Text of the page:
Breguet Acquires Clock Made for Bugatti Royale, Once the World’s Most Expensive Car


Breguet recently acquired for its museum a dashboard chronograph originally intended to be installed in the Bugatti Type 41 “Royale”, once the most expensive automobile in the world.

Delivered to Bugatti in 1932, the dash-mounted clock was one of nine such timepieces Breguet made for the French carmaker in the early 1930s and is now destined for the Breguet Museum. These were intended to be fitted to the centre of the steering wheel of the Bugatti Type 41, a monumental car best known as the “Royale”. More than 20 ft long, the Royale once held the record as the most expensive ever sold when one changed hands for over US$15 million. Conceived by Ettore Bugatti in the late 1920s as the best car in the world, the Royale sold poorly in the midst of the Great Depression, with only three of the six produced finding owners. It appears that the Breguet clocks never made it into the cars.

Made of chrome-plated brass and 67 mm in diameter, dashboard clock no. 2023 includes a stopwatch function, with a central elapsed seconds hand as well as a minute counter in the window at six o’clock. Elegant but exceedingly functional, the dial is vintage Breguet, with the brand’s namesake hands and Arabic numerals, along with “Spécial pour Bugatti” at six o’clock. On the perimeter of the dial is a tachymeter scale that can measure the speed of a moving object over a known distance. The movement is hand-wound with an eight day power reserve, meaning the chauffeur (who did not have a roof over his head in certain Royale models) only had to wind it on Mondays.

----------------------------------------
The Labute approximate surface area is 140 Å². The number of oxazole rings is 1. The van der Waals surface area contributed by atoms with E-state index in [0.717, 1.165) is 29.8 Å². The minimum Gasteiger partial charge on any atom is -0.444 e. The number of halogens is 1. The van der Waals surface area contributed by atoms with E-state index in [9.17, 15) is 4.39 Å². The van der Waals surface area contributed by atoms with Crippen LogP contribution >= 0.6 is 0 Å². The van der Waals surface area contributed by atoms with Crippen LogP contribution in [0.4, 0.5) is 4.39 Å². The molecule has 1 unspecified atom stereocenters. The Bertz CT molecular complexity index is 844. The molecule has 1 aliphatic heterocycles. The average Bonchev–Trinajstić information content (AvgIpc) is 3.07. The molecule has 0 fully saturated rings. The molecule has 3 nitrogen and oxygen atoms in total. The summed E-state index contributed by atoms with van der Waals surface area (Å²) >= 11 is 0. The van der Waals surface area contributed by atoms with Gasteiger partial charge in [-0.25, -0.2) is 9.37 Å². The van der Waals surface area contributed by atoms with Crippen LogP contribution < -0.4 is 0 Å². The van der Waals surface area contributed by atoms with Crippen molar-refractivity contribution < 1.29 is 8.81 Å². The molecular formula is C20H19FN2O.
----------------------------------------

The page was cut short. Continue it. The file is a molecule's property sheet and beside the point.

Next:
In the early 1990s the Royale clinched the title of the most expensive car in the world, when one sold for over US$15 million to a Japanese engineering corporation. Like many other records set during the Japanese bubble economy, it faded away.

Breguet, on the other hand, bought the dashboard chronograph no. 2023 at an auction on February 6, 2016, held on the last day of the Rétromobile Exhibition vintage car show in Paris. Including the buyer’s premium the bill was €78,000, or about US$86,000. And the clock was even accompanied by its original box.

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